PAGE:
In the days to come, I will post additional information on sofosbuvir. For now, these are the highlights to consider (refer to this FDA document for additional details):

  • Sofosbuvir will likely receive FDA approval for Genotype 1,2,3, and 4 patients with hepatitis C
  • Interferon-free treatment in genotype 2 and 3 for 12 weeks
  • Sofosbuvir combined with interferon and ribavirin in genotype 1 and 4 for 12 to 16 weeks

This treatment strategy is far different than the simeprevir treatment noted above.

Looking further, we will eventually have all interferon-free protocols. It is anticipated that as additional new drugs are approved, they will be combined (example sofosbuvir and simeprevir), allowing us to treat a wide range of patients, safely, and with a cure rate many of us may have never envisioned 20 years ago.

For a consultation to see if you are a candidate for these new drugs, contact Lexa at our office at 713-794-0700 and visit our webpage for additional information.

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Dr. Joe Galati and the Liver Specialists of Texas Staff: Supporting Local Charities

Our practice, Liver Specialists of Texas and staff, have been supporters of the First Colony Dream League. The Dream League roster is approximately 60 physically- and/or mentally- challenged players. In addition, the league has an “Angels in the Outfield” program, where approximately 150 teenage boys and girls from Ft. Bend area schools volunteer to assist Dream League players during the game, becoming a loyal buddy in the process.

On this particular Saturday morning in May, our staff came out to support the players and their families, and also provided educational material on liver disease, increasing public awareness.

This video is a brief summary of the day, and the BBQ cookout that followed.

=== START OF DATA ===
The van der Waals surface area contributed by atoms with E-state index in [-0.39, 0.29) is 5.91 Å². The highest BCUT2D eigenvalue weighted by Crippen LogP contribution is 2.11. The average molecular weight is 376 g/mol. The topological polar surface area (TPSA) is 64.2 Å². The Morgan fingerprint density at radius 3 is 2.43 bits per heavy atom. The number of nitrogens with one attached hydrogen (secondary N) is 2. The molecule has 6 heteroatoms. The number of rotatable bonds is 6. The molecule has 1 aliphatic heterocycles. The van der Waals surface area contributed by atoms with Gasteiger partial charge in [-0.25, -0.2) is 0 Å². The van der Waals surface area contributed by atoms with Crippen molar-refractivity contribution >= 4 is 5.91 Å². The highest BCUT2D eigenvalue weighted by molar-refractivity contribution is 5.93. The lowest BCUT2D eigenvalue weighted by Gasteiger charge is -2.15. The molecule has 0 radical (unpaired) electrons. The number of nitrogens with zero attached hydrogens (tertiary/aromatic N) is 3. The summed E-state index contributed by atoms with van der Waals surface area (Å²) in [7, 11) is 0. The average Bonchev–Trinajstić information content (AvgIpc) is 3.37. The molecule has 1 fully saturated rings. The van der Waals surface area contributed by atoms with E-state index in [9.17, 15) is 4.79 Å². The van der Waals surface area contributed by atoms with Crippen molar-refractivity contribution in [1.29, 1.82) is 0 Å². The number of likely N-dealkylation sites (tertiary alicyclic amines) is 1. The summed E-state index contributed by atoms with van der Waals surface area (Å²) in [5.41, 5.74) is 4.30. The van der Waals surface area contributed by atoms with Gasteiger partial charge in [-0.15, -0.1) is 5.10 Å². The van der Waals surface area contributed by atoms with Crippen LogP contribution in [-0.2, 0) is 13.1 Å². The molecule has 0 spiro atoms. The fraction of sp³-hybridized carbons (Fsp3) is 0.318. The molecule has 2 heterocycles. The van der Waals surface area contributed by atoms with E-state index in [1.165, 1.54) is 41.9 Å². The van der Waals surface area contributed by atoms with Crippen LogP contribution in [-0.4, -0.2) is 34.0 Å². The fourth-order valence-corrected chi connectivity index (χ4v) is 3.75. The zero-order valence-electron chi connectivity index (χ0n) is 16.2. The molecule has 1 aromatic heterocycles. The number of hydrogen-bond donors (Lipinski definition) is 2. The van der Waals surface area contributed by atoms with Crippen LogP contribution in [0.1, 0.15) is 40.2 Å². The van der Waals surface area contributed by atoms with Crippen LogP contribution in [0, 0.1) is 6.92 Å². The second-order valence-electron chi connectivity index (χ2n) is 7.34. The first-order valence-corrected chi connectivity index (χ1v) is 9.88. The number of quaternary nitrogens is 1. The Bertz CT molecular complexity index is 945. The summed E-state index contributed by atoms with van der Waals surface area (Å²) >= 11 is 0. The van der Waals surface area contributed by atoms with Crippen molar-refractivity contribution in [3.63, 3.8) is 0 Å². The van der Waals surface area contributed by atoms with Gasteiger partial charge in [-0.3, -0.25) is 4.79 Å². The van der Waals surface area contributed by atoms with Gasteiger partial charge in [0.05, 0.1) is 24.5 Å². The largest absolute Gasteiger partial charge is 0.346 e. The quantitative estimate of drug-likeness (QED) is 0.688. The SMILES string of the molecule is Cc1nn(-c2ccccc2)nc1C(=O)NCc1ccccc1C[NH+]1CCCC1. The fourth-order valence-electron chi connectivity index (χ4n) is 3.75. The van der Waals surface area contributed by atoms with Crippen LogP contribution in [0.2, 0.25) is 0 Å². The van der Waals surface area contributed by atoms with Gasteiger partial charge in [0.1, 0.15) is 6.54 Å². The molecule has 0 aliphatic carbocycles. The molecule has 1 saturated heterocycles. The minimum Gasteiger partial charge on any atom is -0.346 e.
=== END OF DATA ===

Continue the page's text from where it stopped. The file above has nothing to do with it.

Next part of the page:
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Lentils: A Super Food to Love

Lentils: A Super Food to Love

LentilsDay 20.

Hard to believe we are almost finished with the 31 Days of Wellness. Don’t fear, there are 334 days in the year left afterwards.

There is a very nice entry from the New York Times Recipe for Health section, that features an assortment of healthful recipes you should all bookmark and check in with from time to time. Today I chose the entry on Lentils.

If you have lentils, you have dinner. This high-fiber, protein-rich legume cooks in 20 to 40 minutes, depending on the dish, and requires no soaking. Lentils are the basis for many starters and salads, soups and stews, side dishes and Middle Eastern pastas. The distinctive flavor has been adapted to a variety of classic cuisines, from France to the Mediterranean, from India to Mexico and North America.

The usual supermarket offerings are brown lentils, but there are other varieties and they’re all worth looking out for. Chefs prefer the pricier small black “beluga” lentils (in their raw state they glisten like caviar, but the resemblance stops there) and the firm green Le Puy lentils from France, because when cooked both types stay intact and maintain a firmer texture. But the flavors of all three are similar enough to make them interchangeable in this week’s recipes.